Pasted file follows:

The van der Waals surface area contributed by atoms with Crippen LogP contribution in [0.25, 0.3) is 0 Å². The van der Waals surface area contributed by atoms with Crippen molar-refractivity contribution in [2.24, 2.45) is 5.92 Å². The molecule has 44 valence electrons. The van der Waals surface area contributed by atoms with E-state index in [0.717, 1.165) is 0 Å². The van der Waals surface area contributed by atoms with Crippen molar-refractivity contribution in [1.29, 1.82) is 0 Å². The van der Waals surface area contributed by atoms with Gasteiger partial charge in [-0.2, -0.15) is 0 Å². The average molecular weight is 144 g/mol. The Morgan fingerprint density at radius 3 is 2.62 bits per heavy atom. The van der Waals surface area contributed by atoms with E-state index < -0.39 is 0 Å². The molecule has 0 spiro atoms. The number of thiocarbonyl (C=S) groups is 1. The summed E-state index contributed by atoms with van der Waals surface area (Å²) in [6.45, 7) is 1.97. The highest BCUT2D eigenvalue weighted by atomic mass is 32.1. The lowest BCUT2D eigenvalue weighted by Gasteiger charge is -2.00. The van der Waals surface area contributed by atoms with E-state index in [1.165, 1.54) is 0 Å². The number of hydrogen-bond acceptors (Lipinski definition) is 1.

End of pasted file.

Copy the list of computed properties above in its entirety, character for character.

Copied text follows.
The van der Waals surface area contributed by atoms with Crippen LogP contribution in [0.25, 0.3) is 0 Å². The van der Waals surface area contributed by atoms with Crippen molar-refractivity contribution in [2.24, 2.45) is 5.92 Å². The molecule has 44 valence electrons. The van der Waals surface area contributed by atoms with E-state index in [0.717, 1.165) is 0 Å². The van der Waals surface area contributed by atoms with Crippen molar-refractivity contribution in [1.29, 1.82) is 0 Å². The van der Waals surface area contributed by atoms with Gasteiger partial charge in [-0.2, -0.15) is 0 Å². The average molecular weight is 144 g/mol. The Morgan fingerprint density at radius 3 is 2.62 bits per heavy atom. The van der Waals surface area contributed by atoms with E-state index < -0.39 is 0 Å². The molecule has 0 spiro atoms. The number of thiocarbonyl (C=S) groups is 1. The summed E-state index contributed by atoms with van der Waals surface area (Å²) in [6.45, 7) is 1.97. The highest BCUT2D eigenvalue weighted by atomic mass is 32.1. The lowest BCUT2D eigenvalue weighted by Gasteiger charge is -2.00. The van der Waals surface area contributed by atoms with E-state index in [1.165, 1.54) is 0 Å². The number of hydrogen-bond acceptors (Lipinski definition) is 1.